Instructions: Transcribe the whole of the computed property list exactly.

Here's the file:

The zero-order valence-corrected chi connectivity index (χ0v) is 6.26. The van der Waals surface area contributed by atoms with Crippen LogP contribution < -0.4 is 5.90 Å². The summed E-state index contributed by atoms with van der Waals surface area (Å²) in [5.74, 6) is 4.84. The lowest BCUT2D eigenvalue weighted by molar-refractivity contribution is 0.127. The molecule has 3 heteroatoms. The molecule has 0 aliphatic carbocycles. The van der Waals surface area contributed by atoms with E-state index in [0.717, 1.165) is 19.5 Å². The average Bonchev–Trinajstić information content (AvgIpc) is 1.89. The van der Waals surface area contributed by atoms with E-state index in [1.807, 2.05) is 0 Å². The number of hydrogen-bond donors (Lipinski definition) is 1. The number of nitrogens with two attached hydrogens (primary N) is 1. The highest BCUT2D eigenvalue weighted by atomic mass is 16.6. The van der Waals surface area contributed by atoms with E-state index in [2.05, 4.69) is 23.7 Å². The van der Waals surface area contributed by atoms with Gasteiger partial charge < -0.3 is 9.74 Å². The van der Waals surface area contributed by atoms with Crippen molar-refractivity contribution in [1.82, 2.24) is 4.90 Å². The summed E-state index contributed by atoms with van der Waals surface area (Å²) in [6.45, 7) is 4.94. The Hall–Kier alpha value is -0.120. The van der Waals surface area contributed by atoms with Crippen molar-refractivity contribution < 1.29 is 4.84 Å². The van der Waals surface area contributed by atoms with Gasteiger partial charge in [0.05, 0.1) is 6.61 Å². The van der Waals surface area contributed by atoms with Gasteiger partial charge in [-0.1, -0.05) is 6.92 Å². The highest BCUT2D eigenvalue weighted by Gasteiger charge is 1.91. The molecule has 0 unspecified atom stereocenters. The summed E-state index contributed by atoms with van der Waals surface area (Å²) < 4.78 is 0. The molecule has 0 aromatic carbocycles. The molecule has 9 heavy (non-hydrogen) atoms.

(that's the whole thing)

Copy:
The zero-order valence-corrected chi connectivity index (χ0v) is 6.26. The van der Waals surface area contributed by atoms with Crippen LogP contribution < -0.4 is 5.90 Å². The summed E-state index contributed by atoms with van der Waals surface area (Å²) in [5.74, 6) is 4.84. The lowest BCUT2D eigenvalue weighted by molar-refractivity contribution is 0.127. The molecule has 3 heteroatoms. The molecule has 0 aliphatic carbocycles. The van der Waals surface area contributed by atoms with E-state index in [0.717, 1.165) is 19.5 Å². The average Bonchev–Trinajstić information content (AvgIpc) is 1.89. The van der Waals surface area contributed by atoms with E-state index in [1.807, 2.05) is 0 Å². The number of hydrogen-bond donors (Lipinski definition) is 1. The number of nitrogens with two attached hydrogens (primary N) is 1. The highest BCUT2D eigenvalue weighted by atomic mass is 16.6. The van der Waals surface area contributed by atoms with E-state index in [2.05, 4.69) is 23.7 Å². The van der Waals surface area contributed by atoms with Gasteiger partial charge < -0.3 is 9.74 Å². The van der Waals surface area contributed by atoms with Crippen molar-refractivity contribution in [1.82, 2.24) is 4.90 Å². The summed E-state index contributed by atoms with van der Waals surface area (Å²) in [6.45, 7) is 4.94. The Hall–Kier alpha value is -0.120. The van der Waals surface area contributed by atoms with Crippen molar-refractivity contribution < 1.29 is 4.84 Å². The van der Waals surface area contributed by atoms with Gasteiger partial charge in [0.05, 0.1) is 6.61 Å². The van der Waals surface area contributed by atoms with Gasteiger partial charge in [-0.1, -0.05) is 6.92 Å². The highest BCUT2D eigenvalue weighted by Gasteiger charge is 1.91. The molecule has 0 unspecified atom stereocenters. The summed E-state index contributed by atoms with van der Waals surface area (Å²) < 4.78 is 0. The molecule has 0 aromatic carbocycles. The molecule has 9 heavy (non-hydrogen) atoms.